The American Iranian Council is dismayed by the Trump administration’s decision today to pull out of the JCPOA.
As we stated on October 13, 2017 when President Trump decided not to recertify the Iran Deal, we oppose the action for a variety of reasons, including:
The fact that Iran has complied with the terms of the JCPOA. The IAEA has repeatedly confirmed Iran’s compliance and top U.S. military and State Department officials have also confirmed that Iran is complying with the deal;
The JCPOA is not a bilateral agreement with Iran, but a multilateral agreement among the P5+1, which includes important U.S. allies who continue to express their support for the deal. Rejecting it puts the US on the opposite side of a major international agreement and its allies;
Scrapping the JCPOA is a dangerous precedent to set given the need for potentially similar diplomatic negotiations with countries like North Korea; and
Rejecting the nuclear deal harms US interests: it reduces the US' stature around the world and it replaces the benefits of the deal (such as stability and a non-nuclear Iran) with instability and uncertainty, which could result in additional US military presence in the region.
Iran to negotiate with Europeans, Russia and China about remaining in nuclear deal
Iranian President Hassan Rouhani said Tuesday that his government remains committed to a nuclear deal with world powers, despite a decision by the United States to withdraw from the accord, but is also ready to step up its uranium enrichment. Rouhani, who spoke following President Donald Trump's speech announcing the U.S. withdrawal, said he has directed Iranian diplomats to negotiate with the deal's remaining signatories, including European countries, Russia and China. (Chicago Tribune)
Bennett Johnston, an American politician in the Democratic Party and lobbyist who represented Louisiana in the United States Senate is the current chairman of the American-Iranian Council. Mr. Johnston is of the opinion that “Trying to predict what President Trump will do is a fool’s errand, but it does appear that every indication is that he wishes to withdraw from JCPOA.”
“Netanyahu clearly wants to kill the deal,” Johnston tells the Tehran Times.
The Chairman of the American-Iranian Council also adds that “IAEA is the proper group to assess Iran's compliance with JCPOA..”
Our latest Iran Chat is with Dr. James Miller, Managing Director of the Oxford International Development Group, a health research and project management consulting company in Oxford, Mississippi.
Dr. Miller began working in the area of health diplomacy in 2004 while seeking ways to improve health outcomes and access to medical care for people in the impoverished rural Mississippi Delta region. For this, he turned to Iran’s primary health care model, which is known for its system of health houses staffed by citizen health workers who provide health education and preventative health services to their local communities. Recognized by the World Health Organization for its success in improving medical outcomes for rural communities in Iran, Dr. James Miller began working with the architects of this system to develop and adapt the Iranian model in ways that could address the health disparity challenges in the impoverished Delta regions.
Religion can be perceived as a core factor in the Islamic Republic of Iran’s foreign policy. As the only state in the Middle East whose government is guided by theology further encouraged by its constant usage of religiously-imbued messages, it is easy to come to such a conclusion, despite its fallacy. It is therefore important to analyze the limitations of religion in Iranian foreign policy to understand, instead, what drives it. This paper argues that religion is nothing more than a tool leveraged to aid Iran in its aspirations towards becoming a more significant regional player. I will discuss Iran’s foreign policy and show that despite the religious discourse, Iran’s foreign policy is shaped instead by the regime’s interests. It must not be overlooked that religion is an important tool and I will show how the regime leverages it in its involvements abroad. Religion, however, is not the core principle driving foreign policies. Further, it is crucial to discuss Saudi Arabia to address how both players use religion in their competition for regional power status. Analyzing Saudi Arabia is important because it has implications for the region’s future, as well as a mechanism of comparing Iran’s activity.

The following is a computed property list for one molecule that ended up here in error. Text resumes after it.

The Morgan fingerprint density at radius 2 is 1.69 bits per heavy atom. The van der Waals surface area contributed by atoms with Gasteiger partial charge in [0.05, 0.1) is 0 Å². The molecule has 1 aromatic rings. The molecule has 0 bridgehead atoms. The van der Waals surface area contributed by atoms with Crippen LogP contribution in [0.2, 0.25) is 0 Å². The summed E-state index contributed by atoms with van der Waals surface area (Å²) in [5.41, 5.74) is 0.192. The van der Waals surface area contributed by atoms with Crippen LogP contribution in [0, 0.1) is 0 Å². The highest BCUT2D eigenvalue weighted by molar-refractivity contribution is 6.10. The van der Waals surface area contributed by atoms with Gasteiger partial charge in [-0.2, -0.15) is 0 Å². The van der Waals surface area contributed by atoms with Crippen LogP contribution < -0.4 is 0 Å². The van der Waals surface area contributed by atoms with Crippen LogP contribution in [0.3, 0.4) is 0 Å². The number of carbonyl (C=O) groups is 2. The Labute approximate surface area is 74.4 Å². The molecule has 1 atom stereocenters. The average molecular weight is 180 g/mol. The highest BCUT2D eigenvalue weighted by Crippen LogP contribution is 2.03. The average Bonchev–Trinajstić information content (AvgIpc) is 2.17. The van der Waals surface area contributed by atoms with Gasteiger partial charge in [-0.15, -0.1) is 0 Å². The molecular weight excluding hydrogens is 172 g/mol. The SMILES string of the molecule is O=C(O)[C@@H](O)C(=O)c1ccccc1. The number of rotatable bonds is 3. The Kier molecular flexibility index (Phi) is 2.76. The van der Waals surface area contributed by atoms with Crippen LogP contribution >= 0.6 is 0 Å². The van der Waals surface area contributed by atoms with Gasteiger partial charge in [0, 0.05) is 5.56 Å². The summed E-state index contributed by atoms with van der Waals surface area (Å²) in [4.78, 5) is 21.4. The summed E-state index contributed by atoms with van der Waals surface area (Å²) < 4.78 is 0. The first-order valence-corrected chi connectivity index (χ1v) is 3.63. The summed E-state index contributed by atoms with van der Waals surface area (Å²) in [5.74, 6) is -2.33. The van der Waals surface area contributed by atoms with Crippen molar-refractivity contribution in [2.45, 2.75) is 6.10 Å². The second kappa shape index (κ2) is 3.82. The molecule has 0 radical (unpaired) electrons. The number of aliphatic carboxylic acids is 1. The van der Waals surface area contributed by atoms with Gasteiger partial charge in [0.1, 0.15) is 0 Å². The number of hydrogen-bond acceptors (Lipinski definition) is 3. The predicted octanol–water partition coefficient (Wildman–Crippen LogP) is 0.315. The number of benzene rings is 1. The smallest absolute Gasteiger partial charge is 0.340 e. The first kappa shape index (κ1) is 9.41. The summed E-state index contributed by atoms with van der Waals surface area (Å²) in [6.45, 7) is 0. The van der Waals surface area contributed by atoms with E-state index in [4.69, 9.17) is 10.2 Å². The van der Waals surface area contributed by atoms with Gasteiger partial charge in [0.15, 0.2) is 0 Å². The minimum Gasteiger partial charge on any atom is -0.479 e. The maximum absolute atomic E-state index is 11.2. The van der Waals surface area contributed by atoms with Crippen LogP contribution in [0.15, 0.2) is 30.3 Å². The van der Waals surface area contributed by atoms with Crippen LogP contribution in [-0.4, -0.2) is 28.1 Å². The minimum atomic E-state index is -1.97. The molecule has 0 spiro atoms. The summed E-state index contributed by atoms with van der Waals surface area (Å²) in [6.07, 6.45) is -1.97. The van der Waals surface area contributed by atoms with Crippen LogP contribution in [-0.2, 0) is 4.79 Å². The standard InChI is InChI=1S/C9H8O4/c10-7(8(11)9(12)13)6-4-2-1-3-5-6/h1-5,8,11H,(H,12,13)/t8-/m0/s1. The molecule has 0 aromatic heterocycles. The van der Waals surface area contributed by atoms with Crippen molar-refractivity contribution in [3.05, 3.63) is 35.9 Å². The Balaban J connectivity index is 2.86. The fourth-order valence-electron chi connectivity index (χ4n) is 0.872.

Like many of its Middle Eastern neighbors, the Islamic Republic of Iran sits atop considerable deposits of fossil fuels. It boasts the world’s second largest reserves of natural gas and the fourth largest reserves of crude oil. Iran extracts an estimated 4.1 million barrels per day of crude oil and nearly 200 billion cubic meters annually of natural gas, making it respectively the world's fifth and third largest producer of these fuels. Oil is critical to the Iranian economy with about half of the country’s total revenue coming from its sale. Until recently, however, natural gas in Iran has been almost exclusively for domestic consumption.
Iran's oil and gas sector has been buoyed by the 2015 Joint-Comprehensive Plan of Action (JCPOA) which relieved U.S., U.N and E.U sanctions under which Iran’s ability to export oil and access foreign investment had been curtailed. With the European market again open to it, Iran’s oil exports have been on the rise. In 2017, the Islamic Republic exported nearly 800 million barrels of crude oil, 80% more than in 2016. These sales netted $41 billion in revenue.